MASSACHUSETTS SUPREME JUDICIAL COURT
COMMONWEALTH OF MASSACHUSETTS,
REQUEST FOR LEAVE TO OBTAIN FURTHER APPELLATE REVIEW
FILED UNDER RULE 27.1 OF M.R.A.P.
168 Fairfield St.
Needham, Mass. 02492
TABLE OF CONTENTS
Table of Authorities ii
Table of Abbreviations iii
Request for Leave to Obtain Further Appellate Review 1
Statement of Prior Proceedings 1
Statement of Facts 4
Statement of Points 9
Statement of Reasons Requiring Further Appellate Review10
Mass. Appeals Court Rescript
Certificate of Service
TABLE OF AUTHORITIES
Com. v. Baldwin, 24 Mass. App. Ct. 200 ('87) 12
Com. v. Clairborne, 423 Mass. 275 ('96) 16
Com. v. Elbery, 38 Mass. App. Ct. 912 ('95) 3
Com. v. Ennis, 2 Mass. App. Ct. 864 ('74) 12
Com. v. Forte, 33 Mass. App. Ct. 181, 597 NE 2d 1056(92) 4
Com. v. Harris, 11 Mass. App. Ct. 165 16, 18
Com. v. Juvenile, 409 Mass. 49 ('91) 17
Com. v. Moreira, 388 Mass. 596, 601 ('83) 16 Com. v. Stokes, 374 Mass. 583 ('87) 14
Com. v. Tucceri, 412 Mass. 401, 589 NE2d 1216 ('92) 10, 13
Com. v. Vaughn, 23 Mass. App. Ct. 40 ('86) 15
Gibney v. Com., 375 Mass. 146, 375 NE2d 714 ('78) 10
White v. White, 40 Mass. App. Ct. 132, 662 NE2d 230(96) 10
Supreme Court of the United States:
Evitts v. Lucey, 469 U.S. 387 ('85) 10
Giglio v. United States, 405 U.S. 150('72) 14, 19
Mullaney v. Wilbur, 421 U.S. 684 ('75) 14, 18
Napue v. Illinois, 360 U.S. 264 ('59) 18
Strickland v. Washington, 466 U.S. 668,('84) 15, 19
United States v. Agurs,427 U.S. 97 ('76) 13
Amendments to the United States Constitution:
Fourteenth Amendment 10
Mass. Statutes & Rules:
MRAP - Rule 27.1 1
MRCP 30b 10
MRCP 15 17
TABLE OF ABBREVIATIONS
CBr. Commonwealth's/Appellee's Brief
DBr. Defendant's Appeal brief
DRb. Defendant's Reply brief
DW Dangerous Weapon
memo "Memorandum and Decision" by Motion Judge
motion Defendant's "Memorandum in Support of Motion for New Trial" (1st 115 pages of Appendix)
PC Probable Cause Transcript
RA Record Appendix
TR Transcript of Trial
WPD Worcester Police Dept.
Request for Leave to Obtain Further Appellate Review
The defendant/appellant- pro se requests leave from the Mass. SJC to obtain further appellate review as provided by Rule 27.1 of the M.R.A.P. The conviction of the defendant, Michael Elbery, was an injustice and will cause to undermine the public's confidence in the Mass. Courts. The evidence that convicted the defendant, Elbery, was perjury knowingly used by the prosecutor.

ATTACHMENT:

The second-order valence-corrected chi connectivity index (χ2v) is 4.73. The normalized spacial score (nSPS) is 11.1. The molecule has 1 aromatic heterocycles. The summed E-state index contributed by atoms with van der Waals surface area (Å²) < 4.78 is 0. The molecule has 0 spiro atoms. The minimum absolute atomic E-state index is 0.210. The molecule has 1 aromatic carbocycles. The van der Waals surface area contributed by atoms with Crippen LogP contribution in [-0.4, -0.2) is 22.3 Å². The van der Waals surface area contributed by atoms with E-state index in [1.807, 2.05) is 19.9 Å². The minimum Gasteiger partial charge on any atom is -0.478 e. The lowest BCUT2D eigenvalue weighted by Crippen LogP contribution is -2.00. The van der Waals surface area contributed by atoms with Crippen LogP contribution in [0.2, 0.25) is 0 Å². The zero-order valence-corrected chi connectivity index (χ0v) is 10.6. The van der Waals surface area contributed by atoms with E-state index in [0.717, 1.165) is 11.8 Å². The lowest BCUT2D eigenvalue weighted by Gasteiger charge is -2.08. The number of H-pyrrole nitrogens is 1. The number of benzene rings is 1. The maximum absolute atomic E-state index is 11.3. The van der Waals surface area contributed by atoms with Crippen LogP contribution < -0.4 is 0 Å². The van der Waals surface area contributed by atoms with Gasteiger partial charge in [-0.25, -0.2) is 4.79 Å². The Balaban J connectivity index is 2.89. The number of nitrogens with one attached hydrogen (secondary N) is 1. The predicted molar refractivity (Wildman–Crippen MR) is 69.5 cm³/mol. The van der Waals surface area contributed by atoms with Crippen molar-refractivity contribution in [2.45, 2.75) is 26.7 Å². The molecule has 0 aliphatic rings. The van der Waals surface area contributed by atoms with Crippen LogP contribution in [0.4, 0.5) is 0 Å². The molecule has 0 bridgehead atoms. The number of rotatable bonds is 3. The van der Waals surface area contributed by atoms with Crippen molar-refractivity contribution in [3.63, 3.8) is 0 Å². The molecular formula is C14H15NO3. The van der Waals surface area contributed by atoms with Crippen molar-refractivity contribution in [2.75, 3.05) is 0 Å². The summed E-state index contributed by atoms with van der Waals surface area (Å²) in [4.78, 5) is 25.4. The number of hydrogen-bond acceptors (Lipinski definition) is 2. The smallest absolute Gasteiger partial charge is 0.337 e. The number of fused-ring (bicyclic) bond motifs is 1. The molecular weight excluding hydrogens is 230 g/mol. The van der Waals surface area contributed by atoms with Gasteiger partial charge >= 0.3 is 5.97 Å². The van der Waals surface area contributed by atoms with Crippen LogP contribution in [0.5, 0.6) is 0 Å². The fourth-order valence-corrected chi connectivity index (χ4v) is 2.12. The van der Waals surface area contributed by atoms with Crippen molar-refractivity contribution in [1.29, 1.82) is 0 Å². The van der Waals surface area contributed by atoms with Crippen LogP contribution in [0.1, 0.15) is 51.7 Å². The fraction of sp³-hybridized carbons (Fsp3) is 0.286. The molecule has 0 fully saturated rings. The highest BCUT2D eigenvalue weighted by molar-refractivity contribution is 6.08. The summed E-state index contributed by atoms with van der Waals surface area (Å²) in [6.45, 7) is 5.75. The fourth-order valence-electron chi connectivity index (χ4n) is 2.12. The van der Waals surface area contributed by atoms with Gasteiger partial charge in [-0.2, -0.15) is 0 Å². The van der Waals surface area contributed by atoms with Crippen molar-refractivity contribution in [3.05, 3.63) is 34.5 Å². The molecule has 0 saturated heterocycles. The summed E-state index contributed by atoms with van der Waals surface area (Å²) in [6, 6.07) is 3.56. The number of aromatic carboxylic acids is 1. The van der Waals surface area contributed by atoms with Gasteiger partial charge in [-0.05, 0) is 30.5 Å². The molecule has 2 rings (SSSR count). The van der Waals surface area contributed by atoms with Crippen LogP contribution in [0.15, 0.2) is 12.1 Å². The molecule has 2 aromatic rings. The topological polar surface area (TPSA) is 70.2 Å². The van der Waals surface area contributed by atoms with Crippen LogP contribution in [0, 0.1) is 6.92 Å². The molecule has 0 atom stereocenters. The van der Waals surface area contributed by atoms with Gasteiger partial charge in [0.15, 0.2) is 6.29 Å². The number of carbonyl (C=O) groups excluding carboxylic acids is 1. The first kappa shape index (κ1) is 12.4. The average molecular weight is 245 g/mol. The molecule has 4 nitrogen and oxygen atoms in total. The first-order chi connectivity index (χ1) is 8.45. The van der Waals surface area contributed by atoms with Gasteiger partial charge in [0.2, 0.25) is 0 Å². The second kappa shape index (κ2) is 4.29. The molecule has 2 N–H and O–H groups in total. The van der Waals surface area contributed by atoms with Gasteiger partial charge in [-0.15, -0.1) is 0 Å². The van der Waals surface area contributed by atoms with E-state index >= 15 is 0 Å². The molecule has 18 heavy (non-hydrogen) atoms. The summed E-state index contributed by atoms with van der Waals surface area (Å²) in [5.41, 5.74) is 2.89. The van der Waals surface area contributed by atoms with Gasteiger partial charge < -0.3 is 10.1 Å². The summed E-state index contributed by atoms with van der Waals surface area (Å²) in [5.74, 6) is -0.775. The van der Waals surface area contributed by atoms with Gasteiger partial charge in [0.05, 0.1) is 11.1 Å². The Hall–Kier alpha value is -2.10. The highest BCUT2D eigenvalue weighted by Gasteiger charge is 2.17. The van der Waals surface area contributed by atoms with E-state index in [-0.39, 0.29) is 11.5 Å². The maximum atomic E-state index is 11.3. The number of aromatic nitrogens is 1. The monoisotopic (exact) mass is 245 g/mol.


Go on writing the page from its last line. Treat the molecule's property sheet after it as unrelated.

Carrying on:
Statement of Prior Proceedings
This case resulted from the defendant being arrested by citizen and alleged victim, Tom King, on 9-29-92 at about 1:30a.m. on Shrewsbury St., in Worcester, 100 yards from the Winner's Circle Bar. Minutes later the Worcester Police arrived and arrested the defendant for disorderly person due to the defendant making noise while under the weight of 3 men being subdued on the street. See RA 129 (WPD incident report) and PC 162-163, PC 159-7.
By 8:00am. the charges were increased to include "Mayhem", Assault Dangerous Weapon, Assault and Battery, and Disorderly Person (defendant making noise under a pile of 3 assaulting men). RA 134.
Probable Cause Hearing
On January 20, 1993 there was a Probable Cause Hearing held on those charges before Worcester District Judge Milton Raphelson. The prosecution reduced the mayhem charge to "attempted mayhem" after Judge Raphelson inquired as to the police officer with the missing eye. After a 5 hour hearing, the defendant did not testify, Judge Raphelson found there was no probable cause for any of the charges before him. PC 265-266. Raphelson did find probable cause for alleged disorderly conduct (a misdemeanor) inside the bar although this charge was not before him. See RA 135 (Worcester T&G 1-20-93) & PC 265-266.
The Worcester D.A.'s Office rid themselves of all their witnesses and the exculpatory evidence produced at the Probable Cause Hearing and impaired the Grand Jury Process by indicting the defendant on the sole and knowingly false testimony of alleged victim, Tom King. RA 64-69.
Trial and Conviction
After a 5 day trial the jury convicted the defendant on three of the four indictments - "assault with intent to maim"(attempted mayhem), "assault and battery", and "disorderly conduct" after deliberating less than an hour. The indictment for "assault dangerous weapon" (beer bottle) was directed not guilty by the
trial judge, Daniel Toomey. On 7-15-93 Judge Dan Toomey sentenced the defendant to 10 (TEN) years in state prison and allowed the defendant to walk out the Courthouse door via a "stay of sentence pending appeal". RA 159-160. The defendant's stay was revoked 13 months later due to the Shrewsbury Police falsely arresting the defendant on 6 gun charges, which resulted in a disposition of not guilty on all charges at trial.
There was a Direct Appeal filed by the defendant's appellate lawyer, Bobby Sheketoff. See Com. v. Elbery 38 Mass. App. Ct. 912. The defendant raised a claim in his "Motion for New Trial", RA 114, and its appeal, that his appellate attorney was ineffective in his assistance of counsel. On July 6, 1999 the defendant filed his "Motion for New Trial" in Worcester Superior Court. That Motion was denied by motion judge Hillman on 12-26-01, 2 1/2 years later. The defendant timely filed an appeal brief, docket 02-P-318, and reply brief with the Mass. Appeals Court regarding Hillman's denial. The trial judge, Toomey, had recused himself from the case due to publicity caused when Governor Cellucci acted on the defendant's innocence, due to a letter accompanied by the defendant's motion for new trial, presented to the Governor by the defendant in September of 1999. See Boston Globe 9-27-99 - front page.
Statement of Facts
The facts below are undisputed unless otherwise indicated.